The two hit it off immediately, and in no time went on a date. Their first date was very wholesome and “halal” as Layla puts it. But a week after their first meeting, he messaged late in the evening if he could come by, Layla said yes.

When she greeted him in the doorway she noticed he seemed different to their first date. He told her after she let him in that he had done cocaine on his way there.

“I just didn’t know how to respond to that,” she said.

Layla says she was still thinking about their first date, and wanted to give him the benefit of the doubt. As the night went on, the two of them got a bit drunk and ended up having sex.

But as soon as it was over, Layla says, he blamed her for making him have sex with her.

“He was like in my own house basically just saying, you’re haram,” she said.

Layla was taken aback. ‘Haram’ is an Arabic word which means forbidden, or impure.

The episode left her feeling as though Muslim men could say anything to her because of the how she looks, from her piercings to how she presents with her sexuality.

“[They] feel comfortable doing things like bringing cocaine into my house and showing up unannounced,” she said.

“I don’t think they would do that to a woman they meant through their network. Because he met me on Tinder, because of how I look he just made all these assumptions.”

Despite some of her experiences, Layla’s determination to be clear about her sexuality on Muslim dating apps is a development Dr Hussein says has been happening over the last few years.

She believes there’s been an increased visibility around queer Muslims who are dating, and firm in maintaining both their religious identity and gender and sexual identities.

“That’s been a really major shift that we’ve seen just for the few years, particularly since the Orlando massacre and since the same-sex marriage plebiscite,” she said.

“As traumatic as both those events were it did motivate people to say, look we’ve been having these conversations within these very restricted and private and invitation-only locations but we want to start addressing that far more publicly.”

‘I feel like a community is kind of like the root of kind of all relationships’

Often there’s a perception that most Muslim marriages are either forced or arranged that the couple have no agency in the decision they make. It’s a predictable stereotype Dr Shakira Hussien says is far from the norm, and gets undue attention.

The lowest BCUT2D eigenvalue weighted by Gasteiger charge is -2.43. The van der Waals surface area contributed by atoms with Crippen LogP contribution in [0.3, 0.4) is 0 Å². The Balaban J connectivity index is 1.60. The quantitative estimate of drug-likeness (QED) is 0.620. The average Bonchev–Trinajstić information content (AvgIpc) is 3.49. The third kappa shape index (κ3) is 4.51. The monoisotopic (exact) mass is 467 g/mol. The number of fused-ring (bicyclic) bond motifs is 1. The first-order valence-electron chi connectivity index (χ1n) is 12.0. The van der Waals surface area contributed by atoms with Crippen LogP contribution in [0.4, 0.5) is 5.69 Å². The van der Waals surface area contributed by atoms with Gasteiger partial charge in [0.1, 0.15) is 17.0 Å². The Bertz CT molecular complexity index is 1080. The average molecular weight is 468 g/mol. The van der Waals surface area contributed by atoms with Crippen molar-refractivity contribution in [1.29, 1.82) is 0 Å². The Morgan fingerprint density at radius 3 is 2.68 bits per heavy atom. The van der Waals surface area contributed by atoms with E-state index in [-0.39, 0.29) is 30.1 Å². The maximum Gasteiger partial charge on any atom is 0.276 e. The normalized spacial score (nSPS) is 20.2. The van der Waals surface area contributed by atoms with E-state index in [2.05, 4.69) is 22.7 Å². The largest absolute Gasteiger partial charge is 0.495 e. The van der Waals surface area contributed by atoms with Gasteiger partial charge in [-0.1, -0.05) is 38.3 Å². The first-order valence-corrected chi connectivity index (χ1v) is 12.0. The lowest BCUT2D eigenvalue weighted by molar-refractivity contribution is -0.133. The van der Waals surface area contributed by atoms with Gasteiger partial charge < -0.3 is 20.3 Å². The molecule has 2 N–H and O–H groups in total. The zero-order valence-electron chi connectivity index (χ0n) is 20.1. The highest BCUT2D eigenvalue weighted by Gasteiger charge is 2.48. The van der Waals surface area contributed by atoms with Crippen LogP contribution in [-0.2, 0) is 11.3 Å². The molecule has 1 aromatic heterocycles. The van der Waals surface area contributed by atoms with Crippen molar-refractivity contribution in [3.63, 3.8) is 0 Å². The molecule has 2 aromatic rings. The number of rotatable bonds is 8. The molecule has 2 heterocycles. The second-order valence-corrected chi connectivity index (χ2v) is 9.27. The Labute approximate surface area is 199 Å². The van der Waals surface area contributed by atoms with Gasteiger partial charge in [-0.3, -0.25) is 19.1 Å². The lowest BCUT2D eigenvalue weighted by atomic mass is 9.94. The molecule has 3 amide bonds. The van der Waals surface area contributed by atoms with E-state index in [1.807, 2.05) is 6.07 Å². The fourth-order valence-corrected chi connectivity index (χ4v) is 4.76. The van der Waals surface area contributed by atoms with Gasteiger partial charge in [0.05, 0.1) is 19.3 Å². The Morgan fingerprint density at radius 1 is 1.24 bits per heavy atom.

This wasn’t the cause for Aulia, 23, and Malick 25, who first met at a wedding in 2015. Aulia is frustrated when the validity of their relationship is brought up by some of their non-Muslim friends.

She likes to think of the first time the two met as akin to serendipity.

“It’s true what they say that you get to meet your significant other at a wedding, a new love starts another love,” Aulia told The Feed.

But after the wedding the two didn’t really speak very much, they were just acquaintances who’d met once at a wedding. It wasn’t until 2017 when Malicke was invited to an annual camp run by MYSK, a Muslim youth community organisations based in Melbourne, they met again.

“That’s when we got to know each other a bit more. Because in that camp, it was very intimate, we did activities together, we learnt religion together and we kind of grew a lot of a lot closer,” Aulia said.

Once the camp ended Malicke returned to Sydney and Aulia stayed in Melbourne.

They stayed in touch, and spent the next year getting to know one another’s intentions, and made sure they were on the same page with their faith. They married in February this year, but feel it’s only after marriage that the real dating begins.

But explaining that to their non-Muslim friends has been frustrating, Aulia says, she’s gotten questions after dating Malicke for a year and a half that they were rushing things.

“They always fucking [use an] extra unnecessary phrase: ‘is this arranged?’,” she said.

“I never said anything about arranged marriage. I think it just reminds me that a lot of non Muslims think that the reason why we get married very quickly is because we’re forced.

“But you know, what? Marriage in Islam should not be forced, and it’s actually prohibited to do that.”

Outside of dealing with misconceptions of their marriage, the most important element of their partnership is where it began: in community.

“[At] MYSK, we learn how to socialise, we learn how to build relationships together. And because you know, it’s not just females, it’s not just men, we do come together, we do mix,” she said.

“We learn religion together, we learn about life together.”

Aulia says being a minority in Australia means having to deal with daily challenges, and having a community to support you and engender a sense of belonging is crucial in overcoming them.

“I feel like a community is kind of like the root of all relationships,” she said.

*Names have been changed for privacy reasons